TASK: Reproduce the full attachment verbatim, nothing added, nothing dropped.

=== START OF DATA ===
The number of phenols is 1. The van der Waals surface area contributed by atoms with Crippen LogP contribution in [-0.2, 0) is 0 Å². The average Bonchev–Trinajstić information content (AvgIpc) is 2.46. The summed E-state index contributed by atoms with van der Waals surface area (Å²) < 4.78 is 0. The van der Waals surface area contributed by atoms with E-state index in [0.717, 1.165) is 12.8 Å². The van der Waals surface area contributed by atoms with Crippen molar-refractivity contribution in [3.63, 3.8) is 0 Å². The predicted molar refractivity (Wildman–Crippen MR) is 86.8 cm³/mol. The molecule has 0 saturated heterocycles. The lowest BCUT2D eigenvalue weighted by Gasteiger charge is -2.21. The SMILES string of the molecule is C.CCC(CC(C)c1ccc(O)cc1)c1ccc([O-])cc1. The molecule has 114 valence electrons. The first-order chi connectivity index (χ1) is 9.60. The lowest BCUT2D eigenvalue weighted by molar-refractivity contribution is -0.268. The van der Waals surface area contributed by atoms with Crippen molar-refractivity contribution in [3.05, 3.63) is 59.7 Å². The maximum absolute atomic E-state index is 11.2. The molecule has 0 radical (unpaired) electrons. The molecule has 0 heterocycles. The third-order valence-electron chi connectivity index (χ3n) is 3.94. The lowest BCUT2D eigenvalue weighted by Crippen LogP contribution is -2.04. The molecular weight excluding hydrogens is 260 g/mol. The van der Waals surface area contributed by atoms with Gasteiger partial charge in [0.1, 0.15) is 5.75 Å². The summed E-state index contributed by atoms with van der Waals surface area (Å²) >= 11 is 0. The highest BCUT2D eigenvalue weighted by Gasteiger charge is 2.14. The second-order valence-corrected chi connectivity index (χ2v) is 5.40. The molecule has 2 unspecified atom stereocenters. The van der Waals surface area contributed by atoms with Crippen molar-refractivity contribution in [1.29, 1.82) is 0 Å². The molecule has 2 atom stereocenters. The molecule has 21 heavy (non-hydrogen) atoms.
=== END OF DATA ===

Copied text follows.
The number of phenols is 1. The van der Waals surface area contributed by atoms with Crippen LogP contribution in [-0.2, 0) is 0 Å². The average Bonchev–Trinajstić information content (AvgIpc) is 2.46. The summed E-state index contributed by atoms with van der Waals surface area (Å²) < 4.78 is 0. The van der Waals surface area contributed by atoms with E-state index in [0.717, 1.165) is 12.8 Å². The van der Waals surface area contributed by atoms with Crippen molar-refractivity contribution in [3.63, 3.8) is 0 Å². The predicted molar refractivity (Wildman–Crippen MR) is 86.8 cm³/mol. The molecule has 0 saturated heterocycles. The lowest BCUT2D eigenvalue weighted by Gasteiger charge is -2.21. The SMILES string of the molecule is C.CCC(CC(C)c1ccc(O)cc1)c1ccc([O-])cc1. The molecule has 114 valence electrons. The first-order chi connectivity index (χ1) is 9.60. The lowest BCUT2D eigenvalue weighted by molar-refractivity contribution is -0.268. The van der Waals surface area contributed by atoms with Crippen molar-refractivity contribution in [3.05, 3.63) is 59.7 Å². The maximum absolute atomic E-state index is 11.2. The molecule has 0 radical (unpaired) electrons. The molecule has 0 heterocycles. The third-order valence-electron chi connectivity index (χ3n) is 3.94. The lowest BCUT2D eigenvalue weighted by Crippen LogP contribution is -2.04. The molecular weight excluding hydrogens is 260 g/mol. The van der Waals surface area contributed by atoms with Gasteiger partial charge in [0.1, 0.15) is 5.75 Å². The summed E-state index contributed by atoms with van der Waals surface area (Å²) >= 11 is 0. The highest BCUT2D eigenvalue weighted by Gasteiger charge is 2.14. The second-order valence-corrected chi connectivity index (χ2v) is 5.40. The molecule has 2 unspecified atom stereocenters. The van der Waals surface area contributed by atoms with Crippen molar-refractivity contribution in [1.29, 1.82) is 0 Å². The molecule has 2 atom stereocenters. The molecule has 21 heavy (non-hydrogen) atoms.